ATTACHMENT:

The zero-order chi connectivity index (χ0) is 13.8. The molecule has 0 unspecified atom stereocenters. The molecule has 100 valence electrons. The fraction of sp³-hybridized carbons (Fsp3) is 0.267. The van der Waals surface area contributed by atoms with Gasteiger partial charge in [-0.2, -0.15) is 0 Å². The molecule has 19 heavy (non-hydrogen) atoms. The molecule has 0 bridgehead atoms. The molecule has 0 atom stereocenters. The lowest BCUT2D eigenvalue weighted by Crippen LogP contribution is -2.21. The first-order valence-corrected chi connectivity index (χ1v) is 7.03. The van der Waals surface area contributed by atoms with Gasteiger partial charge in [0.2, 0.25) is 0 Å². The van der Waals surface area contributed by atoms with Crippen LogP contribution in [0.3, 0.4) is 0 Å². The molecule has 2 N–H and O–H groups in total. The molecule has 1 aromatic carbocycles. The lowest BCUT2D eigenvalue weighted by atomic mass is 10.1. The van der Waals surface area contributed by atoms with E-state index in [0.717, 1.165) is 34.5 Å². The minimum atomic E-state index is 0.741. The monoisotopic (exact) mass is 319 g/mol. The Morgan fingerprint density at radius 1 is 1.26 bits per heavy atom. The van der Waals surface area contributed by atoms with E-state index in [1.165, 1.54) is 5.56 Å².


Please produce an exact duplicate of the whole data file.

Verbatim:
The zero-order chi connectivity index (χ0) is 13.8. The molecule has 0 unspecified atom stereocenters. The molecule has 100 valence electrons. The fraction of sp³-hybridized carbons (Fsp3) is 0.267. The van der Waals surface area contributed by atoms with Gasteiger partial charge in [-0.2, -0.15) is 0 Å². The molecule has 19 heavy (non-hydrogen) atoms. The molecule has 0 bridgehead atoms. The molecule has 0 atom stereocenters. The lowest BCUT2D eigenvalue weighted by Crippen LogP contribution is -2.21. The first-order valence-corrected chi connectivity index (χ1v) is 7.03. The van der Waals surface area contributed by atoms with Gasteiger partial charge in [0.2, 0.25) is 0 Å². The van der Waals surface area contributed by atoms with Crippen LogP contribution in [0.3, 0.4) is 0 Å². The molecule has 2 N–H and O–H groups in total. The molecule has 1 aromatic carbocycles. The lowest BCUT2D eigenvalue weighted by atomic mass is 10.1. The van der Waals surface area contributed by atoms with E-state index in [0.717, 1.165) is 34.5 Å². The minimum atomic E-state index is 0.741. The monoisotopic (exact) mass is 319 g/mol. The Morgan fingerprint density at radius 1 is 1.26 bits per heavy atom. The van der Waals surface area contributed by atoms with E-state index in [1.165, 1.54) is 5.56 Å².